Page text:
Saturday, March 12, 2011

smoking ban bitters

A little over two years ago, I received a cigar as a gift from a friend who was clearing out his humidor as he improved his stock. Since it was winter and I was not going to smoke it indoors or out, I stashed it away. A few months later, I was in the midst of oak aging my Abbott's Bitters, and I decided that cigar bitters sounded rather alluring especially after reading about a recipe Tiare had done on her A Mountain of Crushed Ice blog.My goal was to make an aromatic bitters that would work great in anything Abbott's or even Angostura does but particularly dark spirits drinks like rye, Cognac, and aged rum. Since I had a lot of new botanicals from the Abbott's Bitters recipe and it would be months before that batch was ready, I took influence from it, Boker's Bitters, and a few thoughts in my head of what would pair well. Like most of my bitters recipes, I started with 6-8 tester infusions containing the base flavor (cigar tobacco) and 3-5 other ingredients in one ounce of spirit to see how they paired up. By combining the best of the taster infusion recipes and scaling up in weight (and sometimes modifying a tester's ingredients), I made my first pass. The tobacco flavors were so powerful in a beautiful murky and earthy way that I had to keep upping certain flavors so they did not get drowned out. Last summer, I repeated the recipe using all the initial and additional weights this time from the start, and the recipe worked as wonderfully as it had a year and a half before.

When I mentioned online that I had been developing these bitters, I received a stern warning about the toxicity of tobacco infusions. Therefore, I did the math (* see below) and the bitters appear to be safe as nonpotable bitters used dash-wise -- just not for use in large quantities like Angostura and Peychaud's have. If you have any concerns over the use of tobacco or nicotine, please do not make these bitters, use them, or serve them to others. In fact, do not make them at all -- I am just providing the recipe for historical record like others provide Jerry Thomas' Decanter Bitters recipe (has snakeroot which is not too good for you either). Remember: nicotine is bad, bad stuff.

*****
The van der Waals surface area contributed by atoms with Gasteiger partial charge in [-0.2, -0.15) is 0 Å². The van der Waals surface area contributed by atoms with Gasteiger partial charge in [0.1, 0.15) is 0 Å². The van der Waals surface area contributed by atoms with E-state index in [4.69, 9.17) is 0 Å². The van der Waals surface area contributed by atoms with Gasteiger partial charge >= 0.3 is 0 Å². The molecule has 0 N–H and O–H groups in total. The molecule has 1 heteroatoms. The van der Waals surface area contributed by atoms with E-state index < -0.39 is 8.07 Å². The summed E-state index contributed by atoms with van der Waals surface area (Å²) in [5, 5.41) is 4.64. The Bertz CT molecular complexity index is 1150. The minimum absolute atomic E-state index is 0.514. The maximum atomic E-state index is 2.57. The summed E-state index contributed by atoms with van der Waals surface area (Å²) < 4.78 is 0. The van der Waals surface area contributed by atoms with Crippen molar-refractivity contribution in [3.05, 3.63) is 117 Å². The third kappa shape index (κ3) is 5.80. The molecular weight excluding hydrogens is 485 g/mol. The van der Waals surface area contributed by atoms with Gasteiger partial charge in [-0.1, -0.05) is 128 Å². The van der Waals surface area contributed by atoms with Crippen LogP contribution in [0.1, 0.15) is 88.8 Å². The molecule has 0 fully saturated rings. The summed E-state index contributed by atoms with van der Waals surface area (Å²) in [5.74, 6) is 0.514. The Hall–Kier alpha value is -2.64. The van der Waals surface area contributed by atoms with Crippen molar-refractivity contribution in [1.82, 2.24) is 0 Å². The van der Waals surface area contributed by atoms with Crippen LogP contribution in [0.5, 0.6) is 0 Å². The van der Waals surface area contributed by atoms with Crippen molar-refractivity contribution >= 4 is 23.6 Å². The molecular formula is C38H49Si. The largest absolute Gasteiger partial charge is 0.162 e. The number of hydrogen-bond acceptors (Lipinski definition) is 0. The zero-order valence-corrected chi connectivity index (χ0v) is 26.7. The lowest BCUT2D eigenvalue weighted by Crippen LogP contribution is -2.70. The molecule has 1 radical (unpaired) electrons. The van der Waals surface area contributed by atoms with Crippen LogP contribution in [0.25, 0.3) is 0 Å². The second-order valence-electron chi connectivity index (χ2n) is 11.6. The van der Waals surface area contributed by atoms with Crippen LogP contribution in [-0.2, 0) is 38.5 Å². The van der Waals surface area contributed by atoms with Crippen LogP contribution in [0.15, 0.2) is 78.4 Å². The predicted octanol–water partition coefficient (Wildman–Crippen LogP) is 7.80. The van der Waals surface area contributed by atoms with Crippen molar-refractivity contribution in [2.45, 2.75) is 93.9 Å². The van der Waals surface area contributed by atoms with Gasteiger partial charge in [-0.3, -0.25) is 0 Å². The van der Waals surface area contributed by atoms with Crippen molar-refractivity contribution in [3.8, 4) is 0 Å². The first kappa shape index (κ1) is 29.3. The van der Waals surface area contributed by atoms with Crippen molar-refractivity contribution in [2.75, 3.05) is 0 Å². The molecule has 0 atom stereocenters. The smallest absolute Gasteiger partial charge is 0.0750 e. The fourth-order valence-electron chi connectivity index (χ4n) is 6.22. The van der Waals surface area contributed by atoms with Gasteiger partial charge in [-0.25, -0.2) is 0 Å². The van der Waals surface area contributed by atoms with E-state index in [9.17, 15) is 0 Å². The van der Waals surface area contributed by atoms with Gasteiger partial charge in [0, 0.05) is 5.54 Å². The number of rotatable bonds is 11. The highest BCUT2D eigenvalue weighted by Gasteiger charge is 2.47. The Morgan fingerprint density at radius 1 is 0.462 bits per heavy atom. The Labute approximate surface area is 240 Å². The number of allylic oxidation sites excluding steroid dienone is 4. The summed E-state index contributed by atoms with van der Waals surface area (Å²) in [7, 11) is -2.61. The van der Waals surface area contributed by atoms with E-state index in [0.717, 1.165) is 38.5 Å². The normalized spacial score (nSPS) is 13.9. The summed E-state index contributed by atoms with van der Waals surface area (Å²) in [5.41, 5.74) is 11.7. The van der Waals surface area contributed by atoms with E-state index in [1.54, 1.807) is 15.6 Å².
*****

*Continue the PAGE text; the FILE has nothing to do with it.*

For a name, I thought about how bars around here used to be smoke filled dens of iniquity. After the smoking ban went into effect, it almost felt like something was missing. The bitters were named in tribute to the olden days.
Smoking Ban Bitters
• 12.0 gram Cigar Tobacco
• 5.6 gram Wild Cherry Bark
• 1.2 gram Catechu (Betel Nut, found at Indian groceries or online)
• 1.2 gram Calamus Root
• 1.2 gram Quassia Bark
• 2.0 gram Allspice (~11 berries)
• 2.4 gram Spearmint, dry
• 6 Tahitian Vanilla Bean
• 0.9 gram Clove (10 cloves)
• 4 tsp Vanilla Extract (Bourbon)
• 1 tsp Bay Essential Oil (Pimenta Racemosa)
• 24 oz Whiskey, 100 Proof
Break up larger botanicals into small bits (crack allspice berries, chop up vanilla beans and catechu, etc.). Infuse for 7-10 days. Strain through a coarse strainer, and filter through coffee filters or similar. Bottle. Flavor seems shelf stable for well over a year.

(*) Nicotine Content of Bitters
• Infusion: 12 grams of cigar tobacco, 24 oz spirit (100 proof)
• Cigar Tobacco: <1.5% nicotine by dry weight, generally lower [1]
• <7.5 mg nicotine per oz bitters (assuming a theoretical 100% extraction, that the cigar was 100% dry, and highest nicotine content of the range in cigar tobacco)
• 0.5-1.0 mg nicotine/kg body weight can be a lethal dosage for non-smoking adult humans [2, 3]
• 150 lb (68.2 kg) adult = 34.1-68.2 mg nicotine
• At the highest theoretical amount of nicotine extraction using this recipe (7.5 mg nicotine/oz) and the lowest toxicity (34.1 mg), a person of 150 pounds or more would need to drink over 3 shots (4.55 oz).
• Therefore, this recipe should be used dash-wise only and kept away from any human that should not be drinking alcohol or ingesting nicotine in the first place (like children, elderly, pregnant). And no use of these nonpotable bitters as potable ones should ever be attempted regardless of what has been with Angostura or Peychaud's.
Repeat: Do not use tobacco infusions as you would normal potable spirits like whiskey, vodka, or gin.

Postnote 3/24/11: At the highest theoretical level, 1/8th oz of the bitters (several dashes) would still be less than the average amount of nicotine inhaled in a cigarette (around 1 mg).

5 comments:

Ryan said...

Tobacco and betel nut remind me a lot of Southeast Asia. Any concern with the synergistic effect?

Also, have you thought of tinkering with a bit of pipe tobacco too?

frederic said...

No concern with any synergistic effects. Even with several dashes of the stuff, I felt no nicotine high like I would with a cigarette (which is around 1 mg of nicotine). Betel nut is in Boker's Bitters at a similar concentration and does not have the same dosage by a long shot as the people who chew it for its energizing effect. It's akin to tea bitters not preventing you from falling asleep.

Tony Harion said...

Thanks for sharing this Frederic!
I’m going to try to make some, but I’ll have to substitute some of the bitter component for locally sourced.

Lots of vanilla into this. Sounds lovely!

Noah said...

A little bird just told me that No. 9 has a bottle of these same bitters, and that Ted is using them to fine effect. There is never a shortage of reasons to drink at No. 9, but I recommend stopping by while supplies last. (Thanks, Fred!)

frederic said...

Tony - it needed a lot of vanilla as the cigar leaf swamped out a lot of it. It doesn't seem overwhelming when used.

Noah - No. 9 has a bottle of these, Abbott's, and a few others. Other bars that have these are Rendezvous, Lineage, Drink, Ben Sandrof's Sunday Salon, and Clio.